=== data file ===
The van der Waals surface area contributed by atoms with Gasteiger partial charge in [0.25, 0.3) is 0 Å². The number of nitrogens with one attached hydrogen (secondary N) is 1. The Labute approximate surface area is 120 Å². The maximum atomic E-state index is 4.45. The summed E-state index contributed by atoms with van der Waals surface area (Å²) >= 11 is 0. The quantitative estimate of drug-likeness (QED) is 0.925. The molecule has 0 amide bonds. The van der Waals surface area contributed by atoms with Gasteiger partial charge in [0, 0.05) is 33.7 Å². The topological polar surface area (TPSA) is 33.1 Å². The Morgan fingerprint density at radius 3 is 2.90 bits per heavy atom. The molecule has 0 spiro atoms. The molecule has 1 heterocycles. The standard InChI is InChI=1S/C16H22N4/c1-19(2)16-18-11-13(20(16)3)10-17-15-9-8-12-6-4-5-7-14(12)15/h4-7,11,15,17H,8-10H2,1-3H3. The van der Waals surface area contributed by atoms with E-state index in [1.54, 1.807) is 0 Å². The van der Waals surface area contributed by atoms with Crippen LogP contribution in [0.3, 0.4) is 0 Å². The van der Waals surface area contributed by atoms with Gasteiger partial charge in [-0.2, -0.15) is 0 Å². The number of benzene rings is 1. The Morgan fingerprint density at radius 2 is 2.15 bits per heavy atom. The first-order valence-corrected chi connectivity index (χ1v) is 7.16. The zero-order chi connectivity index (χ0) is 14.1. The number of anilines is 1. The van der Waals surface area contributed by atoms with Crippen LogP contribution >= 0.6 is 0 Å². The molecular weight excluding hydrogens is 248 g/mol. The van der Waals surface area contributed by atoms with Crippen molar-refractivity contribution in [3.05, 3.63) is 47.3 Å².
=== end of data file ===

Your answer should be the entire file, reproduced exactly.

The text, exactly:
The van der Waals surface area contributed by atoms with Gasteiger partial charge in [0.25, 0.3) is 0 Å². The number of nitrogens with one attached hydrogen (secondary N) is 1. The Labute approximate surface area is 120 Å². The maximum atomic E-state index is 4.45. The summed E-state index contributed by atoms with van der Waals surface area (Å²) >= 11 is 0. The quantitative estimate of drug-likeness (QED) is 0.925. The molecule has 0 amide bonds. The van der Waals surface area contributed by atoms with Gasteiger partial charge in [0, 0.05) is 33.7 Å². The topological polar surface area (TPSA) is 33.1 Å². The Morgan fingerprint density at radius 3 is 2.90 bits per heavy atom. The molecule has 0 spiro atoms. The molecule has 1 heterocycles. The standard InChI is InChI=1S/C16H22N4/c1-19(2)16-18-11-13(20(16)3)10-17-15-9-8-12-6-4-5-7-14(12)15/h4-7,11,15,17H,8-10H2,1-3H3. The van der Waals surface area contributed by atoms with E-state index in [1.54, 1.807) is 0 Å². The van der Waals surface area contributed by atoms with Crippen LogP contribution in [0.3, 0.4) is 0 Å². The van der Waals surface area contributed by atoms with Gasteiger partial charge in [-0.2, -0.15) is 0 Å². The number of benzene rings is 1. The Morgan fingerprint density at radius 2 is 2.15 bits per heavy atom. The first-order valence-corrected chi connectivity index (χ1v) is 7.16. The zero-order chi connectivity index (χ0) is 14.1. The number of anilines is 1. The van der Waals surface area contributed by atoms with Crippen LogP contribution >= 0.6 is 0 Å². The molecular weight excluding hydrogens is 248 g/mol. The van der Waals surface area contributed by atoms with Crippen molar-refractivity contribution in [3.05, 3.63) is 47.3 Å².